Operational Landscapes of Forestry
A Global Survey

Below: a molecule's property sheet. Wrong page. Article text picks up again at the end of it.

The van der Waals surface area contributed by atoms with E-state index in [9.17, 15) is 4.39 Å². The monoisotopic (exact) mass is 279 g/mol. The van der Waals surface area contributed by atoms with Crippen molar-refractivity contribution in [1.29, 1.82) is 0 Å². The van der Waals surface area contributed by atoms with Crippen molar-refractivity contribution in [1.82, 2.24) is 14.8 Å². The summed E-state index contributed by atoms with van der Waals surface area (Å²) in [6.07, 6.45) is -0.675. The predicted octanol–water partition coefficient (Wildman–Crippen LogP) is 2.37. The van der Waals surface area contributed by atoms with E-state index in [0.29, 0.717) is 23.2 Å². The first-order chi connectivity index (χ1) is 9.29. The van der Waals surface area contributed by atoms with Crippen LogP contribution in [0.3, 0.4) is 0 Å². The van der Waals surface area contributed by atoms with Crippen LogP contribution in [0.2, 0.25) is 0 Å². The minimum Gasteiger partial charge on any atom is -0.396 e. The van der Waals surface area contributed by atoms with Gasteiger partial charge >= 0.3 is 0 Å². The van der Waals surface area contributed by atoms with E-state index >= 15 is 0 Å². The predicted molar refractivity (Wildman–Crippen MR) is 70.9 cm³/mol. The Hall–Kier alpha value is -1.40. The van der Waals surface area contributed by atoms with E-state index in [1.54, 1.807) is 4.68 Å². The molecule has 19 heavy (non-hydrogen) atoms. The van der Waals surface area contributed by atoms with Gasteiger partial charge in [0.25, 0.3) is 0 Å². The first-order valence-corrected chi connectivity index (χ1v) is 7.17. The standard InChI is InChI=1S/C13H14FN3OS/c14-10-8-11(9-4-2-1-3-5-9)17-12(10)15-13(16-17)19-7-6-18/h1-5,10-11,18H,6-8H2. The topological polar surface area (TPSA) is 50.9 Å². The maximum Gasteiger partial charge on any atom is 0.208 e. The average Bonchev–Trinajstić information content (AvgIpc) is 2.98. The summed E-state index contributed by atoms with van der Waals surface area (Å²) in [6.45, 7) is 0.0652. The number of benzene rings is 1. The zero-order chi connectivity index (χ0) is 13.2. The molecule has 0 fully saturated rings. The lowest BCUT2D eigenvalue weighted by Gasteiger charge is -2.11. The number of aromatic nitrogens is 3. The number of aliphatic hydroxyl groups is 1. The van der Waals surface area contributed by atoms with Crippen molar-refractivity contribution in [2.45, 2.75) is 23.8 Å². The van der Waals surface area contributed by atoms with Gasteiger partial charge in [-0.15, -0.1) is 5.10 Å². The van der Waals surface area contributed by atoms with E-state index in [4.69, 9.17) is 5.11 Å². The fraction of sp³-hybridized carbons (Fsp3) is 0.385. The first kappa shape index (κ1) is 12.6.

This project aims to unpack the shifting geographies of the world ecological surplus focusing on global patterns of deforestation over the past two decades. Building upon significant theoretical contributions from world systems ecology, it examines how shifts in the operationalization of forests reflect tensions in the appropriation of extra-human work: Forests can be broadly conceived as extra-human agents, contributing free work in the form of growing biomass, which is eventually extracted, in the form of logging. The exploitation of forests leads to the exhaustion of their regenerative capacity and thus to the tendency of the ecological surplus to fall, leading from processing of appropriation to capital intense commodification of the reproduction of forests (through plantations etc). This project aims to monitor these transitions, complementing this conceptual framework with systematic geospatial analysis. Moreover, it aspires to connect processes of deforestation (and commodified forest regeneration), with shifts in the global trade of timber commodities, as well as with shifts in urbanization processes, including the pressures for the expansion of agricultural land into forest zones. As a result, the scope of this contribution is twofold: Explore historically how processes of exploitation and appropriation of human and extra-human work are connected with the organization of agglomeration and operational landscapes; and link this investigation with the establishment of a geospatial basis, developed through a critical investigation of global geospatial datasets on urbanization, forestry and agricultural development.